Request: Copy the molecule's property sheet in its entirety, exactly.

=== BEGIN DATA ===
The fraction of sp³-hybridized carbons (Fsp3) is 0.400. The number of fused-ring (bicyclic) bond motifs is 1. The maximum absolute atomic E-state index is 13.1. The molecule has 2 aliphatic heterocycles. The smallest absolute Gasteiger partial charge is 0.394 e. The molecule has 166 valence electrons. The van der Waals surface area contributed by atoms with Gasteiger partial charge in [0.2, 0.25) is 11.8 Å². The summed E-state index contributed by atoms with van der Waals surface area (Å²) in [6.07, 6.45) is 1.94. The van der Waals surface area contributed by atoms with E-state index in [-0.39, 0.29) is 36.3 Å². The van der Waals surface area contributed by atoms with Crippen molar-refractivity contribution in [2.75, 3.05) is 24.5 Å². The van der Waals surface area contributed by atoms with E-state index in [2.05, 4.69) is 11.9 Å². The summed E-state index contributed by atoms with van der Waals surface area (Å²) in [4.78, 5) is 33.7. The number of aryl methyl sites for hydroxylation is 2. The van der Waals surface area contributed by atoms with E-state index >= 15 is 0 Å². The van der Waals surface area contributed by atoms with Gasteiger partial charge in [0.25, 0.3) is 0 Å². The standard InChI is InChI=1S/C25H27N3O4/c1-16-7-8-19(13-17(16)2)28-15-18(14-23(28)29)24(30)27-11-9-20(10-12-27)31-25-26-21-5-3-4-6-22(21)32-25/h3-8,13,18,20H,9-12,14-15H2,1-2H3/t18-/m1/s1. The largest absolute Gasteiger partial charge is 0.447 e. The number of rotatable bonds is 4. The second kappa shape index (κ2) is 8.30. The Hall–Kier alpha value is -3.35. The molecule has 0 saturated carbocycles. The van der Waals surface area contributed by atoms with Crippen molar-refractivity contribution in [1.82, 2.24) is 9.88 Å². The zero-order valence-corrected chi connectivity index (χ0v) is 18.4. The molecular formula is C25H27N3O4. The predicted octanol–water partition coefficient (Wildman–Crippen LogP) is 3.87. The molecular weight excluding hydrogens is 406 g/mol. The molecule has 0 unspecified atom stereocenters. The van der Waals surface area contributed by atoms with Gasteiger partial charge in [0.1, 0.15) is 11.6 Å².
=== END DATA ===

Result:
The fraction of sp³-hybridized carbons (Fsp3) is 0.400. The number of fused-ring (bicyclic) bond motifs is 1. The maximum absolute atomic E-state index is 13.1. The molecule has 2 aliphatic heterocycles. The smallest absolute Gasteiger partial charge is 0.394 e. The molecule has 166 valence electrons. The van der Waals surface area contributed by atoms with Gasteiger partial charge in [0.2, 0.25) is 11.8 Å². The summed E-state index contributed by atoms with van der Waals surface area (Å²) in [6.07, 6.45) is 1.94. The van der Waals surface area contributed by atoms with E-state index in [-0.39, 0.29) is 36.3 Å². The van der Waals surface area contributed by atoms with Crippen molar-refractivity contribution in [2.75, 3.05) is 24.5 Å². The van der Waals surface area contributed by atoms with E-state index in [2.05, 4.69) is 11.9 Å². The summed E-state index contributed by atoms with van der Waals surface area (Å²) in [4.78, 5) is 33.7. The number of aryl methyl sites for hydroxylation is 2. The van der Waals surface area contributed by atoms with E-state index >= 15 is 0 Å². The van der Waals surface area contributed by atoms with Gasteiger partial charge in [0.25, 0.3) is 0 Å². The standard InChI is InChI=1S/C25H27N3O4/c1-16-7-8-19(13-17(16)2)28-15-18(14-23(28)29)24(30)27-11-9-20(10-12-27)31-25-26-21-5-3-4-6-22(21)32-25/h3-8,13,18,20H,9-12,14-15H2,1-2H3/t18-/m1/s1. The largest absolute Gasteiger partial charge is 0.447 e. The number of rotatable bonds is 4. The second kappa shape index (κ2) is 8.30. The Hall–Kier alpha value is -3.35. The molecule has 0 saturated carbocycles. The van der Waals surface area contributed by atoms with Crippen molar-refractivity contribution in [1.82, 2.24) is 9.88 Å². The zero-order valence-corrected chi connectivity index (χ0v) is 18.4. The molecular formula is C25H27N3O4. The predicted octanol–water partition coefficient (Wildman–Crippen LogP) is 3.87. The molecular weight excluding hydrogens is 406 g/mol. The molecule has 0 unspecified atom stereocenters. The van der Waals surface area contributed by atoms with Gasteiger partial charge in [0.1, 0.15) is 11.6 Å².